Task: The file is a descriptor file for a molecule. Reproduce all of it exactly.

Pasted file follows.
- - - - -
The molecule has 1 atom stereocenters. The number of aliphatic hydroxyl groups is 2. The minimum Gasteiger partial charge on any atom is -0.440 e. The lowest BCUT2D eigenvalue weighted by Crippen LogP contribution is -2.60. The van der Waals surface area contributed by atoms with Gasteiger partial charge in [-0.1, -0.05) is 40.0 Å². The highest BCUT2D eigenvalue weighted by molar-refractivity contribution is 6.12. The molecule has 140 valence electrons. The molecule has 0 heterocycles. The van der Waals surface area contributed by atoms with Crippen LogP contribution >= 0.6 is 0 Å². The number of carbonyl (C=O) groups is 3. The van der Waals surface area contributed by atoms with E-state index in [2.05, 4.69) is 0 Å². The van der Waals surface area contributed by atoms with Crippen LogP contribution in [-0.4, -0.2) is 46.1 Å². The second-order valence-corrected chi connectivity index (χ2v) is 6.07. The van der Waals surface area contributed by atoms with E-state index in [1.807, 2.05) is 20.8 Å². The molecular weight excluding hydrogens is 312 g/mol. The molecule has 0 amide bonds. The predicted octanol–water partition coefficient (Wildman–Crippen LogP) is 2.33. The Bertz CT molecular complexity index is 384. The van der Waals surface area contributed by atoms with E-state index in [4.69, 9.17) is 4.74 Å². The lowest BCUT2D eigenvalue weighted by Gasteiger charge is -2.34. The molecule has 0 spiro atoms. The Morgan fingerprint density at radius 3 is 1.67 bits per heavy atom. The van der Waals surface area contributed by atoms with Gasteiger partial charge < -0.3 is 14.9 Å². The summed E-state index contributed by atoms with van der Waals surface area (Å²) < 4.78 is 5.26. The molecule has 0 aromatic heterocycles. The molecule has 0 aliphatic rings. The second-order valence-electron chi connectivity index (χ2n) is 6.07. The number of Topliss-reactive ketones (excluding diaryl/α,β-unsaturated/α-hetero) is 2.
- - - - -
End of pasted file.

The molecule has 1 atom stereocenters. The number of aliphatic hydroxyl groups is 2. The minimum Gasteiger partial charge on any atom is -0.440 e. The lowest BCUT2D eigenvalue weighted by Crippen LogP contribution is -2.60. The van der Waals surface area contributed by atoms with Gasteiger partial charge in [-0.1, -0.05) is 40.0 Å². The highest BCUT2D eigenvalue weighted by molar-refractivity contribution is 6.12. The molecule has 140 valence electrons. The molecule has 0 heterocycles. The van der Waals surface area contributed by atoms with Crippen LogP contribution >= 0.6 is 0 Å². The number of carbonyl (C=O) groups is 3. The van der Waals surface area contributed by atoms with E-state index in [2.05, 4.69) is 0 Å². The van der Waals surface area contributed by atoms with Crippen LogP contribution in [-0.4, -0.2) is 46.1 Å². The second-order valence-corrected chi connectivity index (χ2v) is 6.07. The van der Waals surface area contributed by atoms with E-state index in [1.807, 2.05) is 20.8 Å². The molecular weight excluding hydrogens is 312 g/mol. The molecule has 0 amide bonds. The predicted octanol–water partition coefficient (Wildman–Crippen LogP) is 2.33. The Bertz CT molecular complexity index is 384. The van der Waals surface area contributed by atoms with E-state index in [4.69, 9.17) is 4.74 Å². The lowest BCUT2D eigenvalue weighted by Gasteiger charge is -2.34. The molecule has 0 spiro atoms. The Morgan fingerprint density at radius 3 is 1.67 bits per heavy atom. The van der Waals surface area contributed by atoms with Gasteiger partial charge < -0.3 is 14.9 Å². The summed E-state index contributed by atoms with van der Waals surface area (Å²) < 4.78 is 5.26. The molecule has 0 aromatic heterocycles. The molecule has 0 aliphatic rings. The second-order valence-electron chi connectivity index (χ2n) is 6.07. The number of Topliss-reactive ketones (excluding diaryl/α,β-unsaturated/α-hetero) is 2.